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Quantitative, organ-specific interscanner and intrascanner variability for 3 T whole-body magnetic resonance imaging in a multicenter, multivendor study

Item Type:Article
Title:Quantitative, organ-specific interscanner and intrascanner variability for 3 T whole-body magnetic resonance imaging in a multicenter, multivendor study
Creators Name:Schlett, C.L. and Hendel, T. and Hirsch, J. and Weckbach, S. and Caspers, S. and Schulz-Menger, J. and Ittermann, T. and von Knobelsdorff-Brenkenhoff, F. and Ladd, S.C. and Moebus, S. and Stroszczynski, C. and Fischer, B. and Leitzmann, M. and Kuhl, C. and Pessler, F. and Hartung, D. and Kemmling, Y. and Hetterich, H. and Amunts, K. and Guenther, M. and Wacker, F. and Rummeny, E. and Kauczor, H.U. and Forsting, M. and Völzke, H. and Hosten, N. and Reiser, M.F. and Bamberg, F.
Abstract:INTRODUCTION: Whole-body magnetic resonance (MR) imaging is increasingly implemented in population-based cohorts and clinical settings. However, to quantify the variability introduced by the different scanners is essential to make conclusions about clinical and biological data, and relevant for internal/external validity. Thus, we determined the interscanner and intrascanner variability of different 3 T MR scanners for whole-body imaging. METHODS: Thirty volunteers were enrolled to undergo multicentric, interscanner as well intrascanner imaging as part of the German National Cohort pilot studies. A comprehensive whole-body MR protocol was installed at 9 sites including 7 different MR scanner models by all 4 major vendors. A set of quantitative, organ-specific measures (n = 20; eg, volume of brain's gray/white matter, pulmonary trunk diameter, vertebral body height) were obtained in blinded fashion. Reproducibility was determined using mean weighted relative differences and intraclass correlation coefficients. RESULTS: All participants (44 +/- 14 years, 50% female) successfully completed the imaging protocol except for two because of technical issues. Mean scan time was 2 hours and 32 minutes and differed significantly across scanners (range, 1 hour 59 minutes to 3 hours 12 minutes). A higher reproducibility of obtained measurements was observed for intrascanner than for interscanner comparisons (intraclass correlation coefficients, 0.80 +/- 0.17 vs 0.60 +/- 0.31, P = 0.005, respectively). In the interscanner comparison, mean relative difference ranged from 1.0% to 53.2%. Conversely, in the intrascanner comparison, mean relative difference ranged from 0.1% to 15.6%. There were no statistical differences for intrascanner and interscanner reproducibility between the different organ foci (all P >/= 0.24). CONCLUSIONS: While whole-body MR imaging-derived, organ-specific parameters are generally associated with good to excellent reproducibility, smaller differences are obtained when using identical MR scanner models by a single vendor.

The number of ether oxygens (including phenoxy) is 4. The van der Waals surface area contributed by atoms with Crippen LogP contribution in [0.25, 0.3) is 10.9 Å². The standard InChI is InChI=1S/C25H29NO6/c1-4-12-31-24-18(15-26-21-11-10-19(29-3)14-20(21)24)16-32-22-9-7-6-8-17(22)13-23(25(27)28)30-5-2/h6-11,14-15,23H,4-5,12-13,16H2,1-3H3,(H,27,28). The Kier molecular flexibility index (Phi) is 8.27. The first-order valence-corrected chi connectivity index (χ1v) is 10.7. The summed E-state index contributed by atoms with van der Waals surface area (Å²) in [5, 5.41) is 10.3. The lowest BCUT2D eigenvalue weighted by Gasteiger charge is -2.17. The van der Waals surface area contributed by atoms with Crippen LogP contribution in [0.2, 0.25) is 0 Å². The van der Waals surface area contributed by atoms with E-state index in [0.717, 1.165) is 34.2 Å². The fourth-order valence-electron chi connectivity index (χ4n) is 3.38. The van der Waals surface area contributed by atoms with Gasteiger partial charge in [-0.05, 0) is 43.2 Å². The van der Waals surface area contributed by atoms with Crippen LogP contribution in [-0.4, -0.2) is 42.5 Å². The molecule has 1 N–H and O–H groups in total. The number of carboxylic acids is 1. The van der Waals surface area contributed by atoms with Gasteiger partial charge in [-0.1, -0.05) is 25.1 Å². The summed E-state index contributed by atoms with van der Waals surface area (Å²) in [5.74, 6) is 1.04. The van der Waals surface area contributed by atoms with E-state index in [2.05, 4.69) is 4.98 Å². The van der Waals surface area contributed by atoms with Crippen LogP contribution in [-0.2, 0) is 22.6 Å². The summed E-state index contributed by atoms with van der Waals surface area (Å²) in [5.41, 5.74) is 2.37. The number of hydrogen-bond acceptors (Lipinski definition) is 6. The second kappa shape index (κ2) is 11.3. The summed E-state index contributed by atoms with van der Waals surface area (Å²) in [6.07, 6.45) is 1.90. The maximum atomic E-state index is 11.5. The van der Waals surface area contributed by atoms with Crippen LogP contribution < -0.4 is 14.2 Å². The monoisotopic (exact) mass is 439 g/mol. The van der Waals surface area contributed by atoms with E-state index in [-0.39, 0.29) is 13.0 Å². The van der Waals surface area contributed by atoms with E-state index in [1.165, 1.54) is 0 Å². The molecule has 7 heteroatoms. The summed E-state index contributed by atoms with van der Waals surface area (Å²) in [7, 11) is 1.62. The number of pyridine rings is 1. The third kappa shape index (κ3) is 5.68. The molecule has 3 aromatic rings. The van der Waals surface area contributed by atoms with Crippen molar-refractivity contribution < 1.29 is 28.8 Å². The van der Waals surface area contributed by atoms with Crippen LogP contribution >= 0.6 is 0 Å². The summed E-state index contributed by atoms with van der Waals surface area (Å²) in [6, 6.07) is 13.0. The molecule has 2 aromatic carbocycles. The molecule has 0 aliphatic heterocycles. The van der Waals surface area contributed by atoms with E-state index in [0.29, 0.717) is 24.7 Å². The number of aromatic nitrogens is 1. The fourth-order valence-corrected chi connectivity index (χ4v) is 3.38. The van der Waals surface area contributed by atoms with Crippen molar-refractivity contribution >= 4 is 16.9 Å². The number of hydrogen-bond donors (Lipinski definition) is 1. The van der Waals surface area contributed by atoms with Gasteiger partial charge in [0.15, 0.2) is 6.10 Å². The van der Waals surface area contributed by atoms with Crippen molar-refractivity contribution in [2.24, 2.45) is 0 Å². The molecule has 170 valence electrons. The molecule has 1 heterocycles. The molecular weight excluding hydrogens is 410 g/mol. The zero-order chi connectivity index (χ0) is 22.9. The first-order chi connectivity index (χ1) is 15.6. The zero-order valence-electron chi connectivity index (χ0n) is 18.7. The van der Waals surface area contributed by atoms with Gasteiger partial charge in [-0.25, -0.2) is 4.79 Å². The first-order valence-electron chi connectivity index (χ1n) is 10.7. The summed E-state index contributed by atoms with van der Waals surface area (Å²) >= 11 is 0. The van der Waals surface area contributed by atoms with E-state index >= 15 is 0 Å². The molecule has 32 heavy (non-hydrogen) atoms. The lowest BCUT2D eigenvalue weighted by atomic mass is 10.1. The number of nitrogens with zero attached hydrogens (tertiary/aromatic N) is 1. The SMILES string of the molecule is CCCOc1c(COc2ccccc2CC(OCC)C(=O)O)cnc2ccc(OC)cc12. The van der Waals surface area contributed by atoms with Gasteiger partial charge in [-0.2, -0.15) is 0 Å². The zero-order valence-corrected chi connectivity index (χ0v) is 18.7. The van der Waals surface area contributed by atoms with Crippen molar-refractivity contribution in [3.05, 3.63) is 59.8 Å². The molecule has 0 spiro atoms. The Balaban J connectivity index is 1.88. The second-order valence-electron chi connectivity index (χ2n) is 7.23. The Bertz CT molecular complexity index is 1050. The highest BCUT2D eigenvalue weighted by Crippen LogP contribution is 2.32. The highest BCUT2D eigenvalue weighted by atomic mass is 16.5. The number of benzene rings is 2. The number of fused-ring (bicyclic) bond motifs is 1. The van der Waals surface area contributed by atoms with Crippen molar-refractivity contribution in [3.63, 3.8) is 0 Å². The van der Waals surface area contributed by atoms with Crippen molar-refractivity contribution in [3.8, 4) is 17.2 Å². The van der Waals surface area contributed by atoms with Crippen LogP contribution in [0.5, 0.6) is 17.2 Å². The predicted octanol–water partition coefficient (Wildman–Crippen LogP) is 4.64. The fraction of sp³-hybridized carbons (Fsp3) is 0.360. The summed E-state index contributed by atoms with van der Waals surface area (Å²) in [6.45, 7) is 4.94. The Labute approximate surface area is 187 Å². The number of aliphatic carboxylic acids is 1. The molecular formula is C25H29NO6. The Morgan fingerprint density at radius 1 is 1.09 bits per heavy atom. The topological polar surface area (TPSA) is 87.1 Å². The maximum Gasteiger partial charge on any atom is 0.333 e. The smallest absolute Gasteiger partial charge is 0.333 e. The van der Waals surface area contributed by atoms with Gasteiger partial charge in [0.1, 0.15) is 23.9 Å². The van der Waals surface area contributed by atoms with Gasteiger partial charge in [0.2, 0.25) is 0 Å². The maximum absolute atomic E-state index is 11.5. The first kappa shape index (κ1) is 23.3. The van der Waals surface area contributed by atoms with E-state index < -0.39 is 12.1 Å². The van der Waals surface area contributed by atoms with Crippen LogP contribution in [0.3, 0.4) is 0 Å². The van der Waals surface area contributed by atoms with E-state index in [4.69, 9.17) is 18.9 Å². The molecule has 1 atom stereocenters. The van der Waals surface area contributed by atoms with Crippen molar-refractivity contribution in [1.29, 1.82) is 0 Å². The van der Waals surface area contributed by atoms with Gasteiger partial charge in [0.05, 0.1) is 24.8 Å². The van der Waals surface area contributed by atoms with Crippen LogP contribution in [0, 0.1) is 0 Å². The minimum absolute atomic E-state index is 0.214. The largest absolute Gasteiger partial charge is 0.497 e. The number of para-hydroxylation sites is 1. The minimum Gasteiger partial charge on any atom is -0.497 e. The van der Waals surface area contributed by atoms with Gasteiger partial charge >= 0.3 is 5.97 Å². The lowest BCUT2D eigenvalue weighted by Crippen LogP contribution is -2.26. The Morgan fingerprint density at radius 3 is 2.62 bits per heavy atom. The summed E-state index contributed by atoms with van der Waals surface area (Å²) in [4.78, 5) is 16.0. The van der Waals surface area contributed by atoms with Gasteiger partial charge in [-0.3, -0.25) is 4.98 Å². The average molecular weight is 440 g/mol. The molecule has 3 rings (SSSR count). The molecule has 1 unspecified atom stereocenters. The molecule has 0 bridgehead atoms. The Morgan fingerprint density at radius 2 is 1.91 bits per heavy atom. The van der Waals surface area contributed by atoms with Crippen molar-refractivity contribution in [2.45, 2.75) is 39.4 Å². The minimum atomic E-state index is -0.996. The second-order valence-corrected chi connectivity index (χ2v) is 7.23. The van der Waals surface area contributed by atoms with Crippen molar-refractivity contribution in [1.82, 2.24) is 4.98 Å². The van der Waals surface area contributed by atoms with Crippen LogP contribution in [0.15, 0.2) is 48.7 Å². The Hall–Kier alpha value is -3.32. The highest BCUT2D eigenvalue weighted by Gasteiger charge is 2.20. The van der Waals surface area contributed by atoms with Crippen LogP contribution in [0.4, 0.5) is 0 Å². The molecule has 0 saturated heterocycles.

Keywords:Whole-Body Imaging, Population-Based Imaging, German National Cohort, Reproducibility, Variability, 3 T Magnetic Resonance Tomography
Source:Investigative Radiology
ISSN:0020-9996
Publisher:Lippincott Williams & Wilkins (U.S.A.)
Volume:51
Number:4
Page Range:255-265
Date:April 2016
Official Publication:https://doi.org/10.1097/RLI.0000000000000237
PubMed:View item in PubMed

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